Review of Rhina P. Espaillat’s Mundo y Palabra: The World & Word by Charles Ries
Beneath the form, tone, and themes of all poets is geography. The kettles and moraines of this undulating landscape are their words. This geography is the childhood, parents, language, city and culture of each poet. These are the surfaces on which their words fall. After reading Mundo y Palabra / The World & The Word, I felt a comfort in Rhina P. Espaillat’s geography. It was a clear, kind and familiar place to visit.
“This is a chapbook centered largely on the exploration of bilinguality,” she told me, “as an experience that alters your perception of language and thought. The theme, for me, is intimately tied to family, early conversation, learning between generations, the links of language and memory that join—or may join—the generations. That’s why my parents and grandmother are pictured on the cover, and why several poems are about parents and children, and the ties between them.”
This central theme is well illustrated in her poem “Map Lesson”:
My grandson takes my hand and puts it down
on one coast, then the other. Let’s go east
to west, I tell him, starting from our town:
straddle the Mississippi, shaggy beast
back dull with flood silt; here’s where the plains
spill out to scrubby foothills, rise to looming
mountains that snag clouds and keep the rains
from – touch this patch – desert; beyond, consuming
California tide by tide, another ocean.
He tries the route alone now, finger, eye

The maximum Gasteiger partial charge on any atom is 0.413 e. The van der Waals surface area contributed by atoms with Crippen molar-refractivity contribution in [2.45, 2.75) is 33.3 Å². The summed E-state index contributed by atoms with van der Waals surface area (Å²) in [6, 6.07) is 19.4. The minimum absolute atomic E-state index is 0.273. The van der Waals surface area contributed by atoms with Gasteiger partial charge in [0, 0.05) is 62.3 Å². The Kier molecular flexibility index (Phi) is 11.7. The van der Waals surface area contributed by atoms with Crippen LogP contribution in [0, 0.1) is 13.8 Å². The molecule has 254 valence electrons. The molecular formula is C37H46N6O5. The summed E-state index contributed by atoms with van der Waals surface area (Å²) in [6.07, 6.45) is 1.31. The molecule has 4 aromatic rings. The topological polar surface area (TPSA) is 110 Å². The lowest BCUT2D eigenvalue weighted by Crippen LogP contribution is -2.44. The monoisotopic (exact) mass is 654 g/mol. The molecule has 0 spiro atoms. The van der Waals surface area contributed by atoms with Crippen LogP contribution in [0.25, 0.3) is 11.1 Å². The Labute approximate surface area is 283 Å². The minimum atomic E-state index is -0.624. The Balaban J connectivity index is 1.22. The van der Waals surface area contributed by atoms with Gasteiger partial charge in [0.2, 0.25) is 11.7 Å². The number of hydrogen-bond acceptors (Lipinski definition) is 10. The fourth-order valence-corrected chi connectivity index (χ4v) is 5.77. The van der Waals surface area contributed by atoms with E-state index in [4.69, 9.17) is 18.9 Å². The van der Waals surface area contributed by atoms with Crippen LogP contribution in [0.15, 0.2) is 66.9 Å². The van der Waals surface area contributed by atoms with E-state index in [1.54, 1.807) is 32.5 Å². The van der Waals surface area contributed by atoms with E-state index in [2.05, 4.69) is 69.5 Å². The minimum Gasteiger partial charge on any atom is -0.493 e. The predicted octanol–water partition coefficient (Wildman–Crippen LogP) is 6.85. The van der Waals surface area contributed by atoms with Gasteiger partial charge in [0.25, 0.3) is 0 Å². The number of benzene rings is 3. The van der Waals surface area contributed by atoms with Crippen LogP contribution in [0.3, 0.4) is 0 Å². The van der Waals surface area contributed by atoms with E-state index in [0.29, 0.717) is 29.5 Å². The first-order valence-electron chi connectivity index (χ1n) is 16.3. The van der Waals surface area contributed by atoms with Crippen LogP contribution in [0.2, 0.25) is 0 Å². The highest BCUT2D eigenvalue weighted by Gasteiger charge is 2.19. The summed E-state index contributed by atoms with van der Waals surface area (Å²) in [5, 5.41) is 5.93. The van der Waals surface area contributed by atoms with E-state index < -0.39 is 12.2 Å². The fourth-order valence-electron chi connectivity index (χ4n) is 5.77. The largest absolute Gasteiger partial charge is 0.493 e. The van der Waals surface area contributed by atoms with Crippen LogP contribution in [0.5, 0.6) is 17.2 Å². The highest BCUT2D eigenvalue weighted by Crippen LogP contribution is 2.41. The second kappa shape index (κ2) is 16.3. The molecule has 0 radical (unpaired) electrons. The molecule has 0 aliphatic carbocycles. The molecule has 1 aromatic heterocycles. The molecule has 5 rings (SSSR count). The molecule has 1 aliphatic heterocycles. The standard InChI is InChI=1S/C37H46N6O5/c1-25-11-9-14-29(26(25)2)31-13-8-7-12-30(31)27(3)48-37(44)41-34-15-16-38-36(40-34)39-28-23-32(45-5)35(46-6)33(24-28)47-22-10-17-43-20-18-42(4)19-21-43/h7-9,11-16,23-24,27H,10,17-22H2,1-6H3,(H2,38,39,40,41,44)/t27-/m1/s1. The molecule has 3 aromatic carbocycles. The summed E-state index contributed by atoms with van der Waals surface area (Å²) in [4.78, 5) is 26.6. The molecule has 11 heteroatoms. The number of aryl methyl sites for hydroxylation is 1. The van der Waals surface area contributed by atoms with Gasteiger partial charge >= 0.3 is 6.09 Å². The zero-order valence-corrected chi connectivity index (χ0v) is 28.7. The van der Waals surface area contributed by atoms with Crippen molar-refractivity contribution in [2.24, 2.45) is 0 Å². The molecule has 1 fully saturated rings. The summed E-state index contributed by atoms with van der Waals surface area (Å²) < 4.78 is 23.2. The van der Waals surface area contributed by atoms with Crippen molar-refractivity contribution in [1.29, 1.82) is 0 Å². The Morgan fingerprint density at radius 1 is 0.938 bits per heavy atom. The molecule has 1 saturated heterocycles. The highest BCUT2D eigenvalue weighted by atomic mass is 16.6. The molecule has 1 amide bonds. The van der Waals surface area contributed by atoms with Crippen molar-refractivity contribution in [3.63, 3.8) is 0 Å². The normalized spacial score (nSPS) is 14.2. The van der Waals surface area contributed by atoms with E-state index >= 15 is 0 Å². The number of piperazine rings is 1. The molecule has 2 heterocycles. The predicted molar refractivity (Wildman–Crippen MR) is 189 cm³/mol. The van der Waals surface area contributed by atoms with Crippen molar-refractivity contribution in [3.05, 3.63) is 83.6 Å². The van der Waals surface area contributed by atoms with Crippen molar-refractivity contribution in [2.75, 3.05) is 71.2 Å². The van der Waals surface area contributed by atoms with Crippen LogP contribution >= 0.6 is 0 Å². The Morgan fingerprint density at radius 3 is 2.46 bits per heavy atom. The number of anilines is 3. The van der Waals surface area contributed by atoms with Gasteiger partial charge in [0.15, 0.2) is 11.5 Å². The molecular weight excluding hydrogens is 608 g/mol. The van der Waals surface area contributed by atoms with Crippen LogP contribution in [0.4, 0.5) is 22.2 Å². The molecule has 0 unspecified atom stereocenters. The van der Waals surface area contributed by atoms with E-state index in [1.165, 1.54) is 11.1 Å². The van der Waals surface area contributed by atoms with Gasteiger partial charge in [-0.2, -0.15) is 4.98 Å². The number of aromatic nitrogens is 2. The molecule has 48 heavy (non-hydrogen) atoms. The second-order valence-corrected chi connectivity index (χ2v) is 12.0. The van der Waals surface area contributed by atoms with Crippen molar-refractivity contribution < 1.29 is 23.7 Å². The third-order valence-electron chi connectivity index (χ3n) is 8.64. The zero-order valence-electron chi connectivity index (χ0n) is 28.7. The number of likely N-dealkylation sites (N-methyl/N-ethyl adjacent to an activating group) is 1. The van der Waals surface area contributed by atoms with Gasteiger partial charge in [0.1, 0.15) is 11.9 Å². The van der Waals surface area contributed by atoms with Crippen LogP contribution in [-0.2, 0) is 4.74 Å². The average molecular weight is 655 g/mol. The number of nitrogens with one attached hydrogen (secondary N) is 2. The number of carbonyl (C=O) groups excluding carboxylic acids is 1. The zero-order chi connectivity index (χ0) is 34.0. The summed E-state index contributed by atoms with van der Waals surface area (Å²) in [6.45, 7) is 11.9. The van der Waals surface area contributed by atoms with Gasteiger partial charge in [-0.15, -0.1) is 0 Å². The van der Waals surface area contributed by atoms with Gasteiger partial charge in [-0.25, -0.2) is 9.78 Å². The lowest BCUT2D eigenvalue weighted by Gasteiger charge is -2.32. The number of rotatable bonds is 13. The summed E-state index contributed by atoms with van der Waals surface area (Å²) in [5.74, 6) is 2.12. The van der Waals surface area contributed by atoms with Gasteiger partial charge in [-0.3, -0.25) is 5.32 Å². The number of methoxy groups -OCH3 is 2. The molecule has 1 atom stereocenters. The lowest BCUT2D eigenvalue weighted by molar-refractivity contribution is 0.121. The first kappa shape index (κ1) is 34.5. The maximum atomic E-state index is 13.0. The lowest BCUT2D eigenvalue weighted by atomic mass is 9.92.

transmuting letter into highway, motion
of water, hum of cities wheeling by.
I watch him take possession, claim the land
perilous inch by inch. I take his hand.
Mundo y Palabra / The World & The Word is this Dominican Republic-born poet’s fourth book of poetry. Her previous collections have won her the prestigious T.S. Eliot Prize in 1998 and Richard Wilbur Award in 2001. Born in 1932, she says, “I began writing so young that I don’t remember ever not writing. My first poems were in Spanish, of course, and they had to be written down for me by my grandmother, because I made them up before I could write. But after I arrived in NYC at the age of seven, I learned English quickly and began writing in my second language when I was eight. My first published poems appeared in the Ladies’ Home Journal when I was sixteen, still a junior in high school.”
There is a gift that some Spanish language poets have of being able to embroider silk on water. Their immersion into this language which is so innately of song and rhyme and fantasy allow these same qualities to appear in their writing. It is never too sweet, or too sentimental. And while I love the Spanish language and many of its poets, I have never found an attraction to what is called formal poetry (rhymed and metrical). To me such poetry lacks immediacy and surprise, and it creates distance between the reader and the words. Yet Espaillat surprised me and slowly guided me into her gentle, wise terrain bounded by meter and rhyme. Here, in “Gravida”: